Vetiver Chameleon Super Premium CO2

Adam Michael has this to say “So vetiver, the naturals material I deem as the second most complex after oud. From something as simple as different origin you can essentially have two completely different aroma profiles at your disposal and more so if you evaluate the aroma profile of cultivated and wild materials. The sheer amount of different nuances that can be found within vetiver is truly captivating. So before I get into it, let me state as of 17/01/20 that this material was initially named Vetiver Gourmand, but due to findings since, is now renamed Vetiver Chameleon, and with good reason.

Now, aromatically and applied directly to the strip, the first notes that hit you are actually that of warm caramel, toffee, fudge, milk chocolate, nougat, licorice, cocoa powder and syrup. If you evaluate more closely you can detect woody notes and delicate root type aromas, consisting of aged Texan cedarwood with heightened powdery chocolate aspects, mellowed Virginian cedarwood and aged oak barrels, along with the root like qualities that best resemble hydro distilled costus root and our own Bourbon vetiver. Slowly, we head off into what I’d best describe as a floral chocolate direction and providing an experience I associate with evaluating orris absolute and resinoid materials. Here, I start to detect a lot of soft powdery dusty warmth with sweet and spiced chocolate buttery character, like that you experience with the early opening of most low irones content absolutes, along with sweet bread and trace warm milk qualities,  finished with a rhizomes vegetal belly that does display distinct vetiver charm.

After around eight hours the dried roots theme becomes slightly more pronounced before we quickly nosedive into a prominent all out chocolate scented woody affair with the faintest hit of smoke and grass. A world Willy Wonka would no doubt revel in showing you himself. Rich wood notes, again Texan, Virginian and now Chinese cedarwood all feature heavily, and also to a lesser extent Siam wood perhaps for its wonderful opulent soft warmth and Japanese hinoki for its distinct evergreen bite. The chocolate impressions at this stage are all milk chocolate biscuit orientated and tinged with soft spices and delicate trace plumes of candied orange.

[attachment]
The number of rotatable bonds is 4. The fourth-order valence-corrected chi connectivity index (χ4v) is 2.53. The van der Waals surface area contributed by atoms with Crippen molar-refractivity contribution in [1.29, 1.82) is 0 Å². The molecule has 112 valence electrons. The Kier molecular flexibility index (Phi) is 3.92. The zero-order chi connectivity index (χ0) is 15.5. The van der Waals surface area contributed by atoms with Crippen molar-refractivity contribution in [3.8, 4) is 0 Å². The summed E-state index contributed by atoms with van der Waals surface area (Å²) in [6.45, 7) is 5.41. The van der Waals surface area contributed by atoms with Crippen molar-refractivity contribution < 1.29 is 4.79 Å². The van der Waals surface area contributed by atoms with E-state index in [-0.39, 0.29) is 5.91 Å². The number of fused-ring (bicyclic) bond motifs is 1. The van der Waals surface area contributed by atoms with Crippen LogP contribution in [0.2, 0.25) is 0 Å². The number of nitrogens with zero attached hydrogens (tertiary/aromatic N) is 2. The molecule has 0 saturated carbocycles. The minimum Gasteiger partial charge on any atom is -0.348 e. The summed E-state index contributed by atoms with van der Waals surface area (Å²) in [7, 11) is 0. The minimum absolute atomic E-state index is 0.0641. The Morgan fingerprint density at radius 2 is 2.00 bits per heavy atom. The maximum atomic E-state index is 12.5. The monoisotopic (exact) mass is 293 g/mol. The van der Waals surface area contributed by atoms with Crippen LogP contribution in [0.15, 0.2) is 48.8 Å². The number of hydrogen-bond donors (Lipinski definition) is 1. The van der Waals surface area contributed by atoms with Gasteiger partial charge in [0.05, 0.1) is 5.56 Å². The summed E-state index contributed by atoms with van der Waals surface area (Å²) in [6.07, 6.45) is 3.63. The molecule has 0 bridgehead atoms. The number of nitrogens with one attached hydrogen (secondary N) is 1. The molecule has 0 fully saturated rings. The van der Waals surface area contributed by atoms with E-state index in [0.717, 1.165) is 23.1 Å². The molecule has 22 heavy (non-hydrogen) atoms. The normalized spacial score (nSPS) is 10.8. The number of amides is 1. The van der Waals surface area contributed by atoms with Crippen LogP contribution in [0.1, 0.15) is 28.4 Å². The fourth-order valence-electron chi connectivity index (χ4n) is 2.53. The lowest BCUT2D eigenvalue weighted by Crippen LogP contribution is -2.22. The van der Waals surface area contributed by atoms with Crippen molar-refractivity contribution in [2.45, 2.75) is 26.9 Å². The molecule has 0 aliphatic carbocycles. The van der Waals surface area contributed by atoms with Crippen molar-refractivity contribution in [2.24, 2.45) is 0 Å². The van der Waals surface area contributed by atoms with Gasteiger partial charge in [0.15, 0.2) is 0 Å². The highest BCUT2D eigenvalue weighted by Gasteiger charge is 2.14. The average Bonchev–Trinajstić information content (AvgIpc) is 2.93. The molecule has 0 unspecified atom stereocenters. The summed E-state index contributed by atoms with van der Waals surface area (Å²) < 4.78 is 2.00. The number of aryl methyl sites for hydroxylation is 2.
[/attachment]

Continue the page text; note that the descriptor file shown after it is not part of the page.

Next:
When the base notes kick in around ten to twelve hours later, the aroma is forest notes, milk through to bitter chocolate, play-doh and lightly spiced vetiver qualities with lots of gourmand orris dusty facets. Via the strip only, the aroma is a beastly 350 + hours.

In reality however some will want to add this material to oil for building attars or creating massage blends. Most will want to add this to alcohol for creating perfumes. As such, and by adding to oil or alcohol or warming the material via bain-marie, the aromatic profile completely alters.

So, added to alcohol, the aroma morphs into a full on super beasty all out green rooty vetiver affair that best resembles that of Vetiver heart, albeit this takes it to another level from the point of view of intensity. Mixed in alcohol at just 10% and applied onto skin you will still be able to detect this for 8 + hours, and again its complete monster green vetiver rooty throughout. You essentially create a cloud of this aroma within your immediate environment. All these green beasty notes become immediately evident when the material is warmed by bain-marie.

Added directly to oil, the aroma mostly stays true to my findings for the first 2 to 3 hours when evaluating this directly on the strip. In so much it maintains its gourmand identity and then slowly shift shapes into something resembling the outcome of mixing tobacco with vanilla materials, before it also takes on the green rooty aspects, albeit far more muted. At 10% on my skin I can detect this for 12 + hours.

Concerning use, for purpose of alcohol perfumes, shines with tobacco, oud, patchouli, and its fellow vetivers. Within attars, pairs like a marriage made in heaven with heavy florals such as jasmine sambac and champaca, and again with patchouli, especially absolute, ouds, tobacco Oriental, ad its fellow vetivers and especially Bourbon.”

We have now created our own vetiver collection page. 

Botanical Name: Vetiveria zizanioides

Origin: India

Alcohol soluble: Yes

Oil soluble: Yes